I fast-forwarded for the next twenty minutes or so with the contestants writing furiously in their notebooks. Rudy paces behind them, occasionally glancing at the camera. At one point, Rudy says something and the three turn and look at him. I rewind the tape and play it at normal speed.
“Remember contestants, I have a real taste for evil. Muahahahaha!” he says.
One of the boys gives him a thumbs up, the girl looks incredibly uneasy and nods. They continue writing.
“Time’s almost up. Just ten minutes!” Rudy looks at the camera. “I’m about to get personalized horror from the world’s brightest minds. It’ll be all mine! No one else to share it with!”
“Time’s up!” Rudy says.
They drop their pens and look at Rudy. One of them stands up.
Rudy sets the camera up on a tripod in the living room. He appears to be alone with the three notebooks in front of him. “Now I read,” he says.
I fast forward through Rudy reading the pages glacially slow until the tape cuts about an hour later.
There is a horrible humming noise and the screen is dark. I hear yelling in the background, but it’s not clear who is yelling or what’s being said. The camera jerks back and forth then finds the girl writer. She’s holding the camera on herself. “I don’t have service up here, and I don’t know who is gonna get this,” she says. “I’m the winner, so I guess I’m safe, but Rudy took the other two somewhere on the property. I don’t know what’s happening, there’s yelling and—oh my god—I’ve got to get out of here.”
The camera shows the girl’s face again, this time with tear-streaked mascara. She’s outside. “I don’t know what the hell I’m doing. I heard the yelling come from up here.” She flips the camera around showing that she’s climbing up the exterior staircase of the wheat silo.
“I’m terrified of heights. Good god. Almost there.”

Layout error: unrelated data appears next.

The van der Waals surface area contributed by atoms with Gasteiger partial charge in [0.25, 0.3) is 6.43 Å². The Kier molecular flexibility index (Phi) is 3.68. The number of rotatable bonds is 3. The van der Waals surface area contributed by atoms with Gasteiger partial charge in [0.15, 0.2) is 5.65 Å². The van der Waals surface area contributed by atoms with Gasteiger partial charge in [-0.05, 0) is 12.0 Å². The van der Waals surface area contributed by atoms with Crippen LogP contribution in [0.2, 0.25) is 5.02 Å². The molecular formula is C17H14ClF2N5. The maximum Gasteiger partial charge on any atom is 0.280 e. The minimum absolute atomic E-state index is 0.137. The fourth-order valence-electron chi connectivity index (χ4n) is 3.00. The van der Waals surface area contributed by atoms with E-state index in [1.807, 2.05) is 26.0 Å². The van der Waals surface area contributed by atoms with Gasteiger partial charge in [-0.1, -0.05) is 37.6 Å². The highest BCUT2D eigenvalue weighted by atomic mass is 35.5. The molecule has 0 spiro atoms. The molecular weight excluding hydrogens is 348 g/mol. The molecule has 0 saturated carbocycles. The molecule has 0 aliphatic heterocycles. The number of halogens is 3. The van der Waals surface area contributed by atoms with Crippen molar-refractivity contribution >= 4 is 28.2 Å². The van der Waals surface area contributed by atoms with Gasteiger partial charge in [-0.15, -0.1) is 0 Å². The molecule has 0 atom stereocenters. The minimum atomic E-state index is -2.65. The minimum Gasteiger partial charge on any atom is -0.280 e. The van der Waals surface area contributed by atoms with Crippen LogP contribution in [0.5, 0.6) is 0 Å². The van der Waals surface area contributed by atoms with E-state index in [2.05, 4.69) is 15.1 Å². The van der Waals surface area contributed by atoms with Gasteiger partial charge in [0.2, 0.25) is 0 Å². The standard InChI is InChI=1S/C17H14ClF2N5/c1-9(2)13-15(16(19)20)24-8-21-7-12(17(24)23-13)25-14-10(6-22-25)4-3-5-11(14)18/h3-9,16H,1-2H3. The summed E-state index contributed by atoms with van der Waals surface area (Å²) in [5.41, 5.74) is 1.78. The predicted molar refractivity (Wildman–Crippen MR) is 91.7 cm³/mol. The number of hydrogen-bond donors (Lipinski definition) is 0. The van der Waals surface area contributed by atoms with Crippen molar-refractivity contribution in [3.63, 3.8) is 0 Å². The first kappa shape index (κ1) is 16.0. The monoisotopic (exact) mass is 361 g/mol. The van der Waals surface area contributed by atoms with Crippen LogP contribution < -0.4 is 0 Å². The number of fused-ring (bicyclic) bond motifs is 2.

The camera focuses on a small lit room I recognize to be the control room at the top of the silo. It’s Rudy holding the two boys by the arms. They appeared to be tied with rope. He’s says something then steps to the control panel and flips the lever for the conveyor belt. Grain begins pouring in front of them and into the silo below. One of the boys tries to jerk away but Rudy smacks him over the head.
Never should’ve gone on that damn trip, Jolene.
The camera is closer now. Rudy is looking over the edge of the platform. The two boys are tied to the railing.
What are you doing, Rudy?
The girl steps closer with the camera. Finally, you can hear what they’re saying.
“It was her story, it’s not my fault,” Rudy says.
“It’s not real—it’s not meant to be reality, it’s just a story. For fun,” one of the boys says.
“Yeah, but it’s so much better if it’s real life.”
The other boy is shaking, sobbing.
“Please Rudy, let us go.”
Rudy looks down the silo and back to the boys. Then he notices the camera just outside the control room door. “What are you doing here?” he says and runs toward the girl. She turns with the camera, then the feed cuts.
The girl is apparently still holding the camera, this time from inside the control room on the platform. The boys look at her with fearful eyes. Rudy is smiling.
“You know, this is actually better. To have it on film, I mean. I can add it to my horror collection,” Rudy says.
“Rudy, please,” the girl says.
“Shut up! You stand there and you film. That’s all. You already won the contest, I’m not gonna kill you. Why would I do that?” Rudy says.
“You don’t have to kill anyone, Rudy. They didn’t win the contest. No big deal, they had fun and life will go on,” the girl says. “Let’s get them down. What do you say?”
“You are the reason we’re doing this. You’re the one that wrote the story that ended with me killing someone by throwing them into a silo, didn’t you?” Rudy says.
The girl is crying, the camera shakes. “It was a story for chrissake.”
“And you almost described it perfectly—death by silo,” Rudy says. “A little lesson for our viewers of what these two dudes are about to go through. When you fall in a grain silo, you sink. Fast. Within four seconds of hitting the grain, you will be unable to move. After about twenty seconds, you will be completely covered. At that point, you’ll either pass out because of the fumes or the lack of oxygen. Then you die. You’ll make your way to the bottom of the silo and I’ll pull you out in a couple days.”
Rudy’s coherence explaining grain engulfment was chilling.
“Please, god, no,” one of the boys says, sobbing.
The other one has his eyes closed and appears to be muttering a prayer.
“Rudy…” the girl says behind the camera.
“DO NOT cut the camera,” Rudy says to her.
Then he does it.